I never said that the Lotus Sutra says anything about social pressure. It is not too difficult to realise the society at the time was male misogynistic. The sutra was aimed at society of the time. This is the context of the sutra.
What I said was not guess work but taught to me by my teacher, and his teachers' teacher, and so on. Schools such as SGI & Nichiren also agree with this interpretation.
What technical reasons? This is your first post on this thread...
I am not challenging the Lotus Sutra, I am venerating a Sutra that teaches that all can become enlightened including young girls. It does not say that it is required to be a man to be a Buddha, but to expel the doubts of those in the assembly she turned into a male Buddha, quicker than any of the men in the assembly.
https://www.bdkamerica.org/digital/dBET ... a_2007.pdf" onclick="window.open(this.href);return false;Then the daughter of the nāga king presented to the Buddha a jewel
worth the great manifold cosmos, and the Buddha accepted it. The daughter of the nāga king spoke to Bodhisattva Prajñākūṭa and the noble Śāriputra,
saying: “I offered a jewel and the Bhagavat accepted it. Was that done quickly
They answered, saying: “It was done extremely quickly!”
The daughter said: “Through your transcendent powers watch me become
a buddha even more quickly than that!”
Then the assembly there all saw the daughter of the nāga king instantly
transform into a man, perfect the bodhisattva practices, go to the vimalā
world in the south, sit on a jeweled lotus ﬂower, and attain highest, complete
enlightenment, become endowed with the thirty-two marks and eighty excellent characteristics, and expound the True Dharma universally for the sake
of all sentient beings in the ten directions.
Then the bodhisattvas, śrāvakas, eight kinds of devas, nāgas, and so on,
humans and nonhumans of the sahā world, all saw in the distance that the
daughter of the nāga king had become a buddha and was universally teaching the Dharma for the sake of the humans and devas in that assembly. They
rejoiced greatly and honored her from afar.
http://www.kosei-shuppan.co.jp/english/ ... 12_14.html" onclick="window.open(this.href);return false;There is one bothersome point, however: the dragon king's daughter's transformation into a male before becoming a buddha. Any thoughtful person will probably wonder why she did not become a buddha just as she was. Why the intermediate stage? But we should not make too much of this. We must remember that the Lotus Sutra was preached not for a handful of scholars and bhikshus but for the salvation of countless multitudes. In the India of Shakyamuni's time, as in almost every other country of the world, the concept of male supremacy was deeply embedded. Women themselves took it for granted. The best way to get ordinary people to accept the revolutionary idea that a woman could attain buddhahood was to have her turn into a man first. This expedient made it easier to understand.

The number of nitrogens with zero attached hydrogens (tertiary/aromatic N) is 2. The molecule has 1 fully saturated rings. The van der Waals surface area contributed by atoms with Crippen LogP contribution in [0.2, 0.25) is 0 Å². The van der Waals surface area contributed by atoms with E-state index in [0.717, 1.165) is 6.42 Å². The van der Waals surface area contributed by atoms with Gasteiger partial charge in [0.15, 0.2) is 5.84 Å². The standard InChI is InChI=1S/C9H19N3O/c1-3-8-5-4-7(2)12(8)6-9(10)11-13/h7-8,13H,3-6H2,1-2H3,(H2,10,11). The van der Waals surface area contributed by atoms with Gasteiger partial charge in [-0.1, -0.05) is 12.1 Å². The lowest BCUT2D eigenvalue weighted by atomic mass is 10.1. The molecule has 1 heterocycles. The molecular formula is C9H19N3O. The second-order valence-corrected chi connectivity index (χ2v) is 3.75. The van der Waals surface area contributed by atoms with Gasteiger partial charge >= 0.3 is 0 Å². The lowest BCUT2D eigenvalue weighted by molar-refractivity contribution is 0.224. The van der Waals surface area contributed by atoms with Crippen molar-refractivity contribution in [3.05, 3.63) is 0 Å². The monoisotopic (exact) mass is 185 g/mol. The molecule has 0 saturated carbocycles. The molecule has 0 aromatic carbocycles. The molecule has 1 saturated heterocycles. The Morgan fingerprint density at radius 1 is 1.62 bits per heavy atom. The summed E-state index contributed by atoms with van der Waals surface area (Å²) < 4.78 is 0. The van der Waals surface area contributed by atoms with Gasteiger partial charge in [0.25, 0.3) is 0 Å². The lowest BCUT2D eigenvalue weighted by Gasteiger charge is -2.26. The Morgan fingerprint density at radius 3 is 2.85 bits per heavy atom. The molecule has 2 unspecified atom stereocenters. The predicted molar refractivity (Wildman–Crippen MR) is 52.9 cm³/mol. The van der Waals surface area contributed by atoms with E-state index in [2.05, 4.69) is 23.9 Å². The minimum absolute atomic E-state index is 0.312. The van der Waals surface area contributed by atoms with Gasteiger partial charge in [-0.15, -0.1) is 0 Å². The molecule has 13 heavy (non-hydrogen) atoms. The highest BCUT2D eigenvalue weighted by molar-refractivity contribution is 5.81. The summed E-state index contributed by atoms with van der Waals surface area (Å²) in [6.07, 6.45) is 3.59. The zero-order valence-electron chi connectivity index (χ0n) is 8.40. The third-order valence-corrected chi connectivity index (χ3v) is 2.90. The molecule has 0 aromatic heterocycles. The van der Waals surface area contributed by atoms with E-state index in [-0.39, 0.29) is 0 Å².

If the Lotus Sutra had been a philosophical work intended for scholars and bhikshus, the teaching of the essential equality of the sexes would probably have been developed through logical argument. But since its aim was to enlighten ordinary people to the loftiest truth, it was put together in the form of dramatic episodes. In the circumstances, having the dragon king's daughter turn into a male was a natural device.
The basic message is that human beings are essentially equal, transcending gender differences. But the actual dramatis personae used to illustrate this are perforce either male or female. Had the dragon king's daughter been presented as becoming a buddha while still in female form, it is doubtful that people could have swallowed the idea, given the prevailing social assumptions. It was much more effective to conform to the conventions of the times by having her turn into a male first.
How should we today interpret her change of sex? I myself think that it teaches that women themselves should throw off their sense of inferiority and realize their essential equality to men. Even in societies where men and women are equal under the law, there can be no true gender equality until women stop thinking in terms of dependence on men. Women who quietly examine their own hearts will, I believe, agree.
EDIT* having read through some of your previous posts on this forum it is obvious you do not have a Buddhist teacher and your interpretation of the Lotus Sutra is your own. You have also implied that anyone who doesn't agree with your interpretation are wrong, including Buddhist teachers. Based on that I see no reason for me to continue this discussion with you. Gassho.